by Ingmar Bergman
Artistic creativity in me has always manifested itself as hunger. With quiet satisfaction I have acknowledged this need, but I have never in my whole conscious life asked myself where this hunger has come from and why it kept demanding satisfaction. During these last few years, as the hunger begins to abate, I feel a certain urgency to seek out the very reason for my activity.
A very early childhood memory is my strong need to show off whatever I have accomplished; skill in drawing, the art of hitting a ball against a wall, my first strokes when I learned how to swim.
I remember that I had a strong desire to draw the adults’ attention to these manifestations of my presence in the world. I felt that my fellow beings never paid enough attention to me. Whenever I found reality wanting, I would begin to fantasize, to regale my contemporaries with wild stories about my secret exploits. Those were embarrassing lies, which without fail broke into pieces against the surrounding world’s sober scepticism. Finally I withdrew from the real world and kept my dream world to myself. A contact-seeking and fantasy-obsessed child had been rather quickly transformed into a wounded and sly daydreamer.
But a daydreamer is not an artist except in his dreams.
It was obvious that cinematography would have to become my means of expression. I expressed myself by means of a language which transcended the world around me in a language which literally allowed soul-to-soul communication in terms which, almost sensuously, escape the restrictive control of the intellect.
With all the pent-up hunger of the child I was, I threw myself at my chosen medium and for twenty years I have tirelessly, and in a kind of frenzy, supplied dreams, sense experiences, fantasies, insane outbursts, neuroses, cramped faith, and pure unadulterated lied. My hunger has endlessly renewed itself. Money, fame, and success have been surprising, but basically indifferent, consequences of my rampage. Having said that, I am in no way downgrading of negating what I have possibly accomplished. Art as self-satisfaction obviously has its value, especially to the artist.
So if I want to be completely honest, art (not just the ort of the cinema) is for m unimportant.
Literature, painting, music, film and theater give birth to and feed upon themselves. New mutations, new combinations occur and are destroyed; viewed from the outside the movement seems feverishly vital, nourished by the artists' unbridled eagerness to project to themselves and to a more and more distracted audience a world that has ceased to ask what they think. In a few places in the world artists are punished, art itself is seen as a threat which must be fought of kept under control. Generally speaking, however, art is free, shameless, irresponsible, and as I said: its constant movement is intense, almost feverish; it resembles, in my opinion, a snake's skin full of ants. The snake is long since dead, emptied, deprived of its poison, but the skin moves, full of bustling life.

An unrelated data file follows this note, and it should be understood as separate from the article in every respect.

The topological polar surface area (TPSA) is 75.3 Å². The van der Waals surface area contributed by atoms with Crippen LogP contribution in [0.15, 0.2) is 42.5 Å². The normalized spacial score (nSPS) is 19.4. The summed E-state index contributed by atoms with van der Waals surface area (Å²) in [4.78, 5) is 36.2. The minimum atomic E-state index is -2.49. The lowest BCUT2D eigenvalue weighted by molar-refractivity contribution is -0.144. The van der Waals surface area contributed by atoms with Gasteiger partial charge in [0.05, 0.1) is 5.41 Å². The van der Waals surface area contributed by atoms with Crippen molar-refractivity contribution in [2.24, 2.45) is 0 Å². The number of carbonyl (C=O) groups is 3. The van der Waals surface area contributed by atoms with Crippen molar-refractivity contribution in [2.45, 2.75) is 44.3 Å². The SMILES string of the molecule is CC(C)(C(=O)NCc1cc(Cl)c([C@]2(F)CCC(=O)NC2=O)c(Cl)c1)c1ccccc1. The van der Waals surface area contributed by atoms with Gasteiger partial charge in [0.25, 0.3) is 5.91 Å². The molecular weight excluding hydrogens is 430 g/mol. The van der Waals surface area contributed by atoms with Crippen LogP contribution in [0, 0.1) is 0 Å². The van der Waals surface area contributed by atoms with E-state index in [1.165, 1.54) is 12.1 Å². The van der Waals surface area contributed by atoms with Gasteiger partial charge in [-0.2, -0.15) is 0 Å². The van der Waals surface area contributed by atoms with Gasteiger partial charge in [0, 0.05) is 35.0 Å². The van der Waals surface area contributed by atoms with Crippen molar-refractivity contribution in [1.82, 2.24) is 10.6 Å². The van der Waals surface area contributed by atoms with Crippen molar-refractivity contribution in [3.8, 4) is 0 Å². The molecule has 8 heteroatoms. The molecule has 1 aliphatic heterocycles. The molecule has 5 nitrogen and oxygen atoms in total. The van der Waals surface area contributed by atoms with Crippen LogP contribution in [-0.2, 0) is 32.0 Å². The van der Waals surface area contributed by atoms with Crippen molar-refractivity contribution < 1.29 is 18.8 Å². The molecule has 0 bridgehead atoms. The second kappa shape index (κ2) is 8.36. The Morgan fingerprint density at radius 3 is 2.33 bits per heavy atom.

I hope and believe that others have a more balanced and allegedly objective opinion. If I raise all these tedious matters and if despite all I’ve said I claim I still want to create art, there is a very simple reason (putting aside all the purely material motivations).
The reason is curiosity. A limitless, never satisfied, ever renewed unbearable curiosity, drives my forward, never leaves me in peace; it has completely replaced my hunger for contact and fellowship of earlier times.
I feel like a prisoner who, after a long detention, suddenly stumbles out into the hurly-burly of life. I am in the grip of an uncontrollable curiosity. I note, I observe, I look everywhere; everything is unreal, fantastic, frightening, or ridiculous. I catch a speck of dust floating in the air; maybe it’s the germ of a film – what does it matter? It doesn’t matter, but I find it interesting, therefore I insist that it is a film. I come and go with this object that belongs to me, and I care for it with joy or sorrow. I push and am pushed by others ants; we are doing a colossal piece of work. The snakeskin moves. This, and only this, is my truth. I don’t ask that it be true for anybody else, and as a solace for eternity it’s obviously rather slim pickings, but as a foundation for artistic activity for a few more years it is in fact enough, at least for me.
To be an artist for one’s own sake is not always pleasant. But it has one enormous advantage; the artist shares his condition with every other living being who also exists solely for his own sake. When all is said and done, we doubtless constitute a fairly large brotherhood, which thus exists within a selfish community on our warm and filthy earth, beneath a cold and empty sky.
1965 when developing Persona